Von Hippel-Lindau syndrome (VHL) is an autosomal dominant multisystem disorder characterized by hemangioblastomas of the central nervous system (CNS), clear cell renal cell carcinoma (kidney cancer), pheochromocytomas (a type of non-cancerous tumor), islet cell tumors of the pancreas, endolymphatic sac tumors, cysts (renal, pancreatic, and epididymal), and a predisposition to bilateral and multicentric retinal angiomas. The disease has a prevalence rate of 1 in 36000 birth.
Retinal angiomas may be the initial manifestation of VHL syndrome and can cause vision loss, while CNS hemangioblastoma (Lindau tumor) is the most commonly recognized finding of VHL syndrome that occurs in 40% of patients. Renal cell carcinoma occurs also in about 40% of the patients and it is the main cause of mortality. Endolymphatic sac tumors occur in 10% of the cases and can cause hearing loss. The incidence of VHL syndrome is thought to be about one in 36,000 live births. Both genders are equally affected, and about 20% of the cases are familial.
The classification of VHL syndrome phenotypes depends on the risk of developing pheochromocytoma or renal cell carcinoma. VHL type 1 has a low risk for pheochromocytoma, whereas VHL type 2 has a high risk for pheochromocytoma. VHL type 2 is further subdivided into: type 2A (with low risk of renal cell carcinoma), type 2B (with high risk of renal carcinoma), and type 2C (has risk for pheochromocytoma only). A new VHL phenotype is identified to have a low risk for both renal cell carcinoma and pheochromocytoma.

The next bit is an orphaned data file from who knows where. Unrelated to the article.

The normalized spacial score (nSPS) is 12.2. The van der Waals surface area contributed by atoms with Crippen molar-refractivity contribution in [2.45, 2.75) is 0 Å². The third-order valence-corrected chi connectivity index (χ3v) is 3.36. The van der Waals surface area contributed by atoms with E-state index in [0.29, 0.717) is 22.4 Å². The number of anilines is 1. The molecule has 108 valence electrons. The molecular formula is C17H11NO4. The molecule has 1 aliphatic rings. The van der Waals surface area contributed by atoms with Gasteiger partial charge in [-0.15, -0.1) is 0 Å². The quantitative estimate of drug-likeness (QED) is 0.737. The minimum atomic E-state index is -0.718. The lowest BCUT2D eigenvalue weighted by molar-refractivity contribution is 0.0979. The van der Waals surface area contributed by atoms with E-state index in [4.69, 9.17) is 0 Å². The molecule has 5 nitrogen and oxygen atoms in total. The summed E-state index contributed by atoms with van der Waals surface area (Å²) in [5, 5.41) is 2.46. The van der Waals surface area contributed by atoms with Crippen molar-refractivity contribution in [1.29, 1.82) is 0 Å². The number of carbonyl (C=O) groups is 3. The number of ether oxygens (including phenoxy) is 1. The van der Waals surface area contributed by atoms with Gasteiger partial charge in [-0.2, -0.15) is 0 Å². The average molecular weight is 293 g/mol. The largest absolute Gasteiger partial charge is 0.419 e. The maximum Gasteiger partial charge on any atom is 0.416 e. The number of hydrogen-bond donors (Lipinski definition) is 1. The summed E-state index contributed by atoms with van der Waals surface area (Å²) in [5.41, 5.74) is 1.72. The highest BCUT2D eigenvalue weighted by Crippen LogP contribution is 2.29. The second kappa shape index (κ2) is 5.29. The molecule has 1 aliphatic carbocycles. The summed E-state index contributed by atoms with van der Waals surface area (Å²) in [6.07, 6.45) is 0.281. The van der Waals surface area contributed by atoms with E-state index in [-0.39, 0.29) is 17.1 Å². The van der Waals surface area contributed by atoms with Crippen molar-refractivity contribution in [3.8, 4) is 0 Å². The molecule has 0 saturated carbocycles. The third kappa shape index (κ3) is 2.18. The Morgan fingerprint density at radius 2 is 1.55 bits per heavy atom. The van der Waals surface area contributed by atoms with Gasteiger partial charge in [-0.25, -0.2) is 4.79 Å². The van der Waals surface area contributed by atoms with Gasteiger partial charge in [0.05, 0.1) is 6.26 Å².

Von Hippel-Lindau syndrome is associated with mutations in Von Hippel-Lindau tumor suppressor (VHL) gene. Cyclin D1 gene (CCND1) variants are also known to contribute to the phenotype by acting as a modifier.
Grexa and Elizabeth, 1998, described the abdominal manifestations in 13 members of a Kuwaiti family affected with Von Hippel-Lindau disease. [Grexa, Elizabeth. Abdominal manifestation of von Hippel-Lindom disease in a Kuwaiti family. Kuwait Med. J. 1998; 30 (3): 246-249.
Athyal et al, 2007, reported the first case that represented an occurrence of urinary bladder paraganglioma in von Hippel-Lindau patients. The case represented a 33 year old woman diagnosed with von Hippel-Lindau disease at Al-Amiri Hospital in Kuwait. The subject suffered from hematuria and was found to have urinary bladder paraganglioma which was revealed through CT and MRI scans. Athyal et al. suggested considering the diagnosis of vesical paraganglioma in subjects with von Hippel-Lindau disease demonstrating macroscopic hematuria.
Boujaoude et al, 2007, described a 64-year-old man presenting with abdominal pain, fever and jaundice. He was diagnosed with "type 1 VHL disease with obstructive jaundice caused by pancreatic pseudotumorous fibrotic lesion compressing the common bile duct".